When drilling in more solid, dense material such as limestone, sandstone, hard clay, or frozen ground, a carbide blade provides the best performance. Rather than digging into the material, the blade cuts the clay or ground into small pieces, allowing the operator to drill much faster. The blade mounts to the bottom of most standard augers and replaces the general-purpose point and cutting blade.
If the drilling task includes challenging conditions like loose, gravely, or rocky soil, a heavy-duty auger, point, and blade combination will tackle it best. Most effective when attached to low-speed drills like hydraulic units, it features a larger, more rugged and aggressive flighting than standard augers, and incorporates a special dirt-tooth blade in addition to a heavy-duty point.
EARTH DRILL SELECTION CHEAT SHEET
Ultimately, the drilling task will dictate which type of earth drill and auger size to use. Most manufacturers will offer several auger options for their drills, from the smallest model for applications like soil nursery work up to the largest augers commonly used in foundation repair or soil sampling.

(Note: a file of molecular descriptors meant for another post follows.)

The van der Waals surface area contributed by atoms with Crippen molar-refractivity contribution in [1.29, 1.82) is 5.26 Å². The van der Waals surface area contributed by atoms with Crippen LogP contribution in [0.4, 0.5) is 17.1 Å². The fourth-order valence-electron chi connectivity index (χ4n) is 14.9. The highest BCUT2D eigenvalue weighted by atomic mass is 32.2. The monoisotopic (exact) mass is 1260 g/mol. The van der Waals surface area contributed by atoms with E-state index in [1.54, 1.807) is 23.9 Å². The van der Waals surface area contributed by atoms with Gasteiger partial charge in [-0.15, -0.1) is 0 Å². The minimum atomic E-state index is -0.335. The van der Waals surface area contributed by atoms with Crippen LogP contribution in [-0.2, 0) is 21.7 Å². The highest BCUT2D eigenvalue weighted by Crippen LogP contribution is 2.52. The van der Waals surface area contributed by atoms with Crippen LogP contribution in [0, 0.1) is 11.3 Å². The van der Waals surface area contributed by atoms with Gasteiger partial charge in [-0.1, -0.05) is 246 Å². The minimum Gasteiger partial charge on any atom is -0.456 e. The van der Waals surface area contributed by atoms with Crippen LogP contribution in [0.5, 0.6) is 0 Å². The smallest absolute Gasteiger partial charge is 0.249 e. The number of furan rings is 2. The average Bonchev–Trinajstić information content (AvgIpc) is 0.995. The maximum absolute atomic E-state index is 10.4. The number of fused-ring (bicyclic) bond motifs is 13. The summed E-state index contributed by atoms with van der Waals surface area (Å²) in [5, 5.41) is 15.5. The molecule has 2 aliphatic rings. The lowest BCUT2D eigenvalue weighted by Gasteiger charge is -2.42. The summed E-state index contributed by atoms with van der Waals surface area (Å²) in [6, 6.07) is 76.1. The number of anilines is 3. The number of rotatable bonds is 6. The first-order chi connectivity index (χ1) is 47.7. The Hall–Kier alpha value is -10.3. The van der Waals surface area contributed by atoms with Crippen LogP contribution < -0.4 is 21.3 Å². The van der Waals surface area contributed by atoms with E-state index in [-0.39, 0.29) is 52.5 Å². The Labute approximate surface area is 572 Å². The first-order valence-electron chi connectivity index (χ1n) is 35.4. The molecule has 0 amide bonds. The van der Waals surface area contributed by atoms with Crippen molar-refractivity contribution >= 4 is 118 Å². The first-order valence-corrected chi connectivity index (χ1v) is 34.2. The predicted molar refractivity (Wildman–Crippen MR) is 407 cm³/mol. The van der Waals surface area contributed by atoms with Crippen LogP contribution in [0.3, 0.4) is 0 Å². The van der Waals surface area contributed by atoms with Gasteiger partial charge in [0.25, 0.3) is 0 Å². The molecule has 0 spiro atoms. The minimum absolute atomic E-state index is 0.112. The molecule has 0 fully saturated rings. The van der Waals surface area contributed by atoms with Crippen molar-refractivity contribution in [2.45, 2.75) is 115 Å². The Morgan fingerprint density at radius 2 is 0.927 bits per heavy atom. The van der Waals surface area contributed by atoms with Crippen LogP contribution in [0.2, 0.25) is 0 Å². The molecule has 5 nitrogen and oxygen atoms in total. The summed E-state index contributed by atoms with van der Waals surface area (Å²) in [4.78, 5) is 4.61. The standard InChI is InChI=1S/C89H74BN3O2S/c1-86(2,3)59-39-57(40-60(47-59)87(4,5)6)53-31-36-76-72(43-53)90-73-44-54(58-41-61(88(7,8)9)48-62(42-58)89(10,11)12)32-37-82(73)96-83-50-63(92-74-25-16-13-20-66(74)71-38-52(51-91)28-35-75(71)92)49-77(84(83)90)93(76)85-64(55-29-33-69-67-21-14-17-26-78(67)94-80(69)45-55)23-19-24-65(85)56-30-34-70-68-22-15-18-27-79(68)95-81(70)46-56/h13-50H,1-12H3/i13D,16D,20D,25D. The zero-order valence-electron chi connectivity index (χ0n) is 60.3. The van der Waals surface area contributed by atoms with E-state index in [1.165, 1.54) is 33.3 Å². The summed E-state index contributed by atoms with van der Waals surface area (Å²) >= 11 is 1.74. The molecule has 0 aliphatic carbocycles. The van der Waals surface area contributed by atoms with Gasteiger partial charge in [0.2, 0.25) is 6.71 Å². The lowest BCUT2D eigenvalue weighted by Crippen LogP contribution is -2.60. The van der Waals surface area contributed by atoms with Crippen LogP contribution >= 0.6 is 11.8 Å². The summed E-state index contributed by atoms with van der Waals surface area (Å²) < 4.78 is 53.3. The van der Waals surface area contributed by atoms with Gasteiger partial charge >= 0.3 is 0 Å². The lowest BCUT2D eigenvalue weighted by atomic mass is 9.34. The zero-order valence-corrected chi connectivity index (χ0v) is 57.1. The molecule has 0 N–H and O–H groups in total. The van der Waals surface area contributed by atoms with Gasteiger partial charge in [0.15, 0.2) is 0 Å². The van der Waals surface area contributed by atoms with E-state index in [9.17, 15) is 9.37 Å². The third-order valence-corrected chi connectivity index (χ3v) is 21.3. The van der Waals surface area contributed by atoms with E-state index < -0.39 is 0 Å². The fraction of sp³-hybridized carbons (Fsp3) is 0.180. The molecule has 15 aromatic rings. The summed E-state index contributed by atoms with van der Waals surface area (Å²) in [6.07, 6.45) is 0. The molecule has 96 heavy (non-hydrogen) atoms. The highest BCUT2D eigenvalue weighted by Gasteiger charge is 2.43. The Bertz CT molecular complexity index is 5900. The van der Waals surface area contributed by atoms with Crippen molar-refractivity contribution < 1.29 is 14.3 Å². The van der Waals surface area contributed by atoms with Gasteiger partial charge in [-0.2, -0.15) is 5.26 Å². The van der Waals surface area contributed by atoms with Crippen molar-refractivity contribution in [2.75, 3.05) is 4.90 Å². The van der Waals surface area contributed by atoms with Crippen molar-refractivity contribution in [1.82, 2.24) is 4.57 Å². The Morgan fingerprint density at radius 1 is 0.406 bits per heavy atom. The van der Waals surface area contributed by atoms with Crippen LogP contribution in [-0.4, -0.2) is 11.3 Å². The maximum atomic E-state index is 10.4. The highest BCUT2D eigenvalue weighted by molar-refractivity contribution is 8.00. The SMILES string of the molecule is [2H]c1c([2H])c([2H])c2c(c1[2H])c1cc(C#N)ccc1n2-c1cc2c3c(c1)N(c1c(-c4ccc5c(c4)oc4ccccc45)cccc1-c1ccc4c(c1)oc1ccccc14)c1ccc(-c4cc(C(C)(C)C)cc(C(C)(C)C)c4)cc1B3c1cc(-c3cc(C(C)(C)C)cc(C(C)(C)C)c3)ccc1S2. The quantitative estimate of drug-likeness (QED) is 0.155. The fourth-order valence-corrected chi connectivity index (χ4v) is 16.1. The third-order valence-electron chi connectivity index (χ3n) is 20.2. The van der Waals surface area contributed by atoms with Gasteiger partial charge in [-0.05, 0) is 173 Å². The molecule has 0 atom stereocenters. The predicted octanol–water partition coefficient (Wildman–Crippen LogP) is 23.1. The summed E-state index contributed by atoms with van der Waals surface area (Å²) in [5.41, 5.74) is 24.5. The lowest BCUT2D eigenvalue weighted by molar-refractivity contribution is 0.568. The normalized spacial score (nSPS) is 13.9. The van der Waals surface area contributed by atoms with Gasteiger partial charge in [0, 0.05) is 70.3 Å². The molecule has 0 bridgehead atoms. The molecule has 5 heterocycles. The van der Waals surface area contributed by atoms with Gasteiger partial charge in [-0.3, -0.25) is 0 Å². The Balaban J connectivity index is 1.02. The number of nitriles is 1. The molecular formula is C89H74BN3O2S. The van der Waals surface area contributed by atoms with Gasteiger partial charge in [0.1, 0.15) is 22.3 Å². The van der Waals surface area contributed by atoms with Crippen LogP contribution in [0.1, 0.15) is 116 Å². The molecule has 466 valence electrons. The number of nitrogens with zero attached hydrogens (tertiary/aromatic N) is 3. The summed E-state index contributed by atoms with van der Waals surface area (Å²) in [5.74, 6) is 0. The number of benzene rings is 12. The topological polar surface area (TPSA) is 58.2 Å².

Most earth drills are designed for easy transport; some include both front and rear handles for convenient loading and unloading. Mechanical units are generally the easiest to move, and can be loaded in a car trunk, the back of an SUV, or in a pickup truck bed. Hydraulic units are typically larger and a bit less convenient to move from site to site. But on the flip side, manufacturers offer a variety of transport modes for them, giving operators flexibility to match their vehicle and space needs.
The smallest hydraulic models are best moved with a pickup truck or small trailer. In cases where truck and trailer space is minimal, consider a model designed to be towed behind the vehicle, as it frees up valuable room for jobsite tools and other equipment.
If you're looking for yet another alternative, a hydraulic unit is now being offered that separates into two pieces, making the entire unit lighter and much more manageable. The power pack can be placed in the vehicle, while the rest of the drill is transported behind the vehicle and off the ground — eliminating common towing hassles. The unit's special hitch design is compatible with even small SU-Vs and pickups. The unit provides an option for those without a vehicle large enough to meet typical towing requirements, while still offering the benefit of freeing up precious vehicle space.
Digging into the ground can be dangerous. One-call phone numbers have been established for every area across the country to help protect operators and let them know what's below the surface before digging. But the drill itself can pose a safety threat to the operator too, making it crucial to look for units designed with added safety features.
Certain models incorporate the engine and auger into one piece, while some manufacturers offer a configuration that places the engine on a wheeled chassis, which sits back a few feet from the operation point. The separate mounting keeps harmful exhaust emissions at a distance, and may also protect the operator in other ways.